The relatively inconspicuous Kelut stratovolcano contains a summit crater lake that has been the source of some of Indonesia's most deadly eruptions. A cluster of summit lava domes cut by numerous craters has given the summit a very irregular profile. Satellitic cones and lava domes are also located low on the E, W, and SSW flanks. Eruptive activity has in general migrated in a clockwise direction around the summit vent complex. More than 30 eruptions have been recorded from Gunung Kelut since 1000 CE. The ejection of water from the crater lake during the typically short but violent eruptions has created pyroclastic flows and lahars that have caused widespread fatalities and destruction. After more than 5000 people were killed during an eruption in 1919, an ambitious engineering project sought to drain the crater lake. This initial effort lowered the lake by more than 50 m, but the 1951 eruption deepened the crater by 70 m, leaving 50 million cubic meters of water after repair of the damaged drainage tunnels. After more than 200 deaths in the 1966 eruption, a new deeper tunnel was constructed, and the lake's volume before the 1990 eruption was only about 1 million cubic meters.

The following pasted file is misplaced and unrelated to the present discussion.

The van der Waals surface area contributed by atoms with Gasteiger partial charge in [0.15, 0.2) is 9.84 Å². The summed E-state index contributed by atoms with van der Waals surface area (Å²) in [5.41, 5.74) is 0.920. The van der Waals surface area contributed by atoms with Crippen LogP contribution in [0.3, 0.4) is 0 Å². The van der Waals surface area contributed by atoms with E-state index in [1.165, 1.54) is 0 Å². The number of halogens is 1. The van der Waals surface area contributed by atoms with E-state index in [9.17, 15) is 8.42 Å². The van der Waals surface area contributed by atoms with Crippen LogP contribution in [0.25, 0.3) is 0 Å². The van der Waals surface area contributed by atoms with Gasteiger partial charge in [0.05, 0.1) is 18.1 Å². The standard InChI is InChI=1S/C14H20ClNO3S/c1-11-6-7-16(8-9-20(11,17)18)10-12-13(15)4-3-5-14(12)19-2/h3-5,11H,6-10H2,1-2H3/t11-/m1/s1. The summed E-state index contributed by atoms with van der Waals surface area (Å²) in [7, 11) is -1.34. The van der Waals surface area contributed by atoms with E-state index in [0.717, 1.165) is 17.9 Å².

The broad, irregular summit of Kelut volcano contains several lava domes such as Gunung Kelut in the center of the photo, and a crater lake that has been the source of frequent violent eruptions that have caused much devastation. Construction of outlet tunnels following an eruption in 1919 in which 5110 people were killed has reduced the number of fatalities from pyroclastic flows and lahars during subsequent eruptions.
Photo by Dan Dzurisin, 1980 (U.S. Geological Survey).
Last updated 2019-11-24 05:30:03